The next week, a Dallas grand jury indicted Bonnie and Clyde for the 1933 murder of the Tarrant County deputy—the first murder warrant issued for Bonnie Parker. On January 16, 1934, Clyde Barrow succeeded in reaching his goal of revenge on the Texas Department of Corrections by leading an escape of former gang members and other prisoners from the Eastham Prison. One of the escapees shot a prison officer, which focused the full power of state and federal authorities on the capture of Bonnie and Clyde.

Retired Texas Ranger Captain Frank A. Hamer was employed to get the Barrow Gang. A tenacious hunter, Hamer had the reputation for getting his man—during his career he suffered seventeen personal wounds and killed fifty-three criminals. For over two months Hamer stalked the gang—always one or two towns behind. On April 1, 1934, Barrow and another gang member killed two Texas highway patrolmen. A witness, who was later discredited, claimed to have seen Bonnie laugh at the way the patrolman’s “head bounced like a rubber ball.” The story was picked up in the papers and fueled the public outcry against Bonnie Parker. The Highway Patrol offered $1,000 for “the dead bodies,” and Governor Ma Ferguson put up another $500 for each of the killers.

Bonnie closed the door on any possible claim for clemency a few days later when Clyde and another gang member killed a sixty-year-old Oklahoma constable and took the police chief as a hostage. Before they gave the chief a clean shirt and let him go, Bonnie asked him to spread the word that she did not smoke cigars, an image she had acquired after posing with a cigar in her mouth in the confiscated photos. She chain-smoked Camels. The arrest warrant named Clyde, a John Doe, and Bonnie as the killers of the constable.

Frank Hamer studied the movements of the gang and saw that they visited family, moving in a circle along the edge of five midwestern states, enabling them to escape without law enforcement being able to follow them across the state line. He estimated when it would be time to visit a gang family member in Louisiana. Hamer amassed an armor-piercing arsenal, a posse of four Texas and two Louisiana officers and lay in wait on a rural road near Arcadia, Louisiana. The father of one of the former gang members, who later claimed that he was forced to cooperate, flagged down the speeding Ford carrying only Bonnie Parker and Clyde Barrow at 9:15 a.m. on May 23, 1934. The posse opened fire, hitting the stolen vehicle with 167 bullets. Reports said that Bonnie’s bullet-riddled body was found holding a machine gun, a sandwich, and a pack of cigarettes. Clyde, whose body was barely recognizable, was still clutching a revolver.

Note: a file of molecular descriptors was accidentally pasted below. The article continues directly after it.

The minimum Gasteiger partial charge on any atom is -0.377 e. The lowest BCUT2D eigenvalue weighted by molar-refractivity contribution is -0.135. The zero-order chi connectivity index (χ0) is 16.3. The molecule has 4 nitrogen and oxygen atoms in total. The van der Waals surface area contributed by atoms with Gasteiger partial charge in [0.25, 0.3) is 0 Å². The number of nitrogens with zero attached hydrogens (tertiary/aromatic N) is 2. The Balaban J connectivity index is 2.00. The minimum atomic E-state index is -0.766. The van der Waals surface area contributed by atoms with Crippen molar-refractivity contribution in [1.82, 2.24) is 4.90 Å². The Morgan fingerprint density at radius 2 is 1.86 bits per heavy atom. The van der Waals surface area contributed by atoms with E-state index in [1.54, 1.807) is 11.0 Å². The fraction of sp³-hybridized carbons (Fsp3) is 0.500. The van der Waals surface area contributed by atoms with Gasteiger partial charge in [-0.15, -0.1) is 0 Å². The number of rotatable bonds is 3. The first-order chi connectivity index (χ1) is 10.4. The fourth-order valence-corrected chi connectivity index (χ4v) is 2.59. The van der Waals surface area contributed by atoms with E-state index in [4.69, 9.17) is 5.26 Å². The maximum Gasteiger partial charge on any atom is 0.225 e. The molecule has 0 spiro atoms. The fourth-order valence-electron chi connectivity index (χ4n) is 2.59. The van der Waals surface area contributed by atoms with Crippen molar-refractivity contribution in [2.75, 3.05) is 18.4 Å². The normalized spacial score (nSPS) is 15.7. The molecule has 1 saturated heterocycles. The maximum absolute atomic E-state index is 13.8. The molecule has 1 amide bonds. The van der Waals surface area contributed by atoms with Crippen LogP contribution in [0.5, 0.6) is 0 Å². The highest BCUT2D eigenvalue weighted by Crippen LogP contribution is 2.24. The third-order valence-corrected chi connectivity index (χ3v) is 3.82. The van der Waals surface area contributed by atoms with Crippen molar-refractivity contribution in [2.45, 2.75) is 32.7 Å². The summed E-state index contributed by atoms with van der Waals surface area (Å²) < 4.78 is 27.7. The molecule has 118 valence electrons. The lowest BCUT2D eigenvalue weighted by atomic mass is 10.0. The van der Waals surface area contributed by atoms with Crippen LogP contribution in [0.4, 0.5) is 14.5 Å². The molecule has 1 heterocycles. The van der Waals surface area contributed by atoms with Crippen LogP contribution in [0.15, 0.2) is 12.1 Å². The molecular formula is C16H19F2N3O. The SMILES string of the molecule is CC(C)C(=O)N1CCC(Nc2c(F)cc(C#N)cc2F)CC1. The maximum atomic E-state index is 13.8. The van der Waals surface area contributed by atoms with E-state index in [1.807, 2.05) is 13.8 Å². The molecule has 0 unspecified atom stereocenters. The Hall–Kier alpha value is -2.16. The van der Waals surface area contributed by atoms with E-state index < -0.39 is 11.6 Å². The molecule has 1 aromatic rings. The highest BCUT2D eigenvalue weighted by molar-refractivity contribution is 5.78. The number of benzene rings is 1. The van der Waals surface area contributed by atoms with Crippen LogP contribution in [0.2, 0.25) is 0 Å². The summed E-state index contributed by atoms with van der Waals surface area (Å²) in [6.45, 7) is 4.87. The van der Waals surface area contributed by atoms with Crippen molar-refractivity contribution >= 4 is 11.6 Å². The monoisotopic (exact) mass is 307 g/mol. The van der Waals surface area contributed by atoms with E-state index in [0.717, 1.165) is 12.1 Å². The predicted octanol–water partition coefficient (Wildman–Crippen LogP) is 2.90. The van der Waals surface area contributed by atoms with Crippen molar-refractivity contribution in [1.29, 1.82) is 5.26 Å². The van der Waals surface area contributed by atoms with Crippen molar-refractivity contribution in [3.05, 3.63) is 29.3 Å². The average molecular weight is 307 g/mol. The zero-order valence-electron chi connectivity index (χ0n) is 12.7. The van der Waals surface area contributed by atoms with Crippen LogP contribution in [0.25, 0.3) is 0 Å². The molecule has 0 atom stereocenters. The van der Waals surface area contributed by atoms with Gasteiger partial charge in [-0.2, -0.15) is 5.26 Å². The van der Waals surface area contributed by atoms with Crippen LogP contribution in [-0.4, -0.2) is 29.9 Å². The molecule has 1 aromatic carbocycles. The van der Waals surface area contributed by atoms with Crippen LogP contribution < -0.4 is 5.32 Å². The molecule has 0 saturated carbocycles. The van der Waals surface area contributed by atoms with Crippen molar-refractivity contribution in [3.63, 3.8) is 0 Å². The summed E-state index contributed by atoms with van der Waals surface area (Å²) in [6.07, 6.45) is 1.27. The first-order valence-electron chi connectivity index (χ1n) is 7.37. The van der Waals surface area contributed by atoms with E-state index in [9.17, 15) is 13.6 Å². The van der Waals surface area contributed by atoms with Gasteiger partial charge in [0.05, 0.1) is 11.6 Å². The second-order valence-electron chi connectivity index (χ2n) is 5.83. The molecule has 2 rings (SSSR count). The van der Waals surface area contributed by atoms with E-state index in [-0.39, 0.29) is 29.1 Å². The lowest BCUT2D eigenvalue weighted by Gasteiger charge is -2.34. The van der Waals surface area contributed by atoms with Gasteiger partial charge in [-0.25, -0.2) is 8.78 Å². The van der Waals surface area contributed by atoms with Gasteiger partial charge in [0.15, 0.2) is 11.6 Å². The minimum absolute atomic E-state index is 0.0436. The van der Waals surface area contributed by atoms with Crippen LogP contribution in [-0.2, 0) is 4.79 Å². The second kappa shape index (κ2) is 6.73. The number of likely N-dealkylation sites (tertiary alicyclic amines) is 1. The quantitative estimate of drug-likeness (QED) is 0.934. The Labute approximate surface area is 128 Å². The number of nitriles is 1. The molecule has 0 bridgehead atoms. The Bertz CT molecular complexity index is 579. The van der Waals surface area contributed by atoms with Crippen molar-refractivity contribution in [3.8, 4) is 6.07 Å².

Bullet-riddled car Wikipedia

Bullet-riddled car
Wikipedia

The death scene erupted in chaos with souvenir hunters scavenging pieces of clothing, hair, and shell casings. They were not buried together as they wished but in separate Dallas cemeteries. Mobs descended on the Parker home, and a throng of 20,000 made it almost impossible for the family to reach the Dallas gravesite. Although thousands crowded both funeral homes hoping to see the bodies, the Barrow family held a private service and buried Clyde next to his brother Buck. They shared a simple granite marker with their names and the words that had been selected by Clyde: “Gone but not forgotten.”

No one will ever know the real extent of Bonnie Parker’s involvement in the crimes of the Barrow Gang. Some gang members claimed that she never killed anyone, but she was involved in eight murders, seven kidnappings, less than a dozen bank heists, many armed robberies and car thefts, and a major jailbreak. One account says that the largest haul of any of the robberies netted only $1,500.

JOHN WESLEY HARDIN, KILLER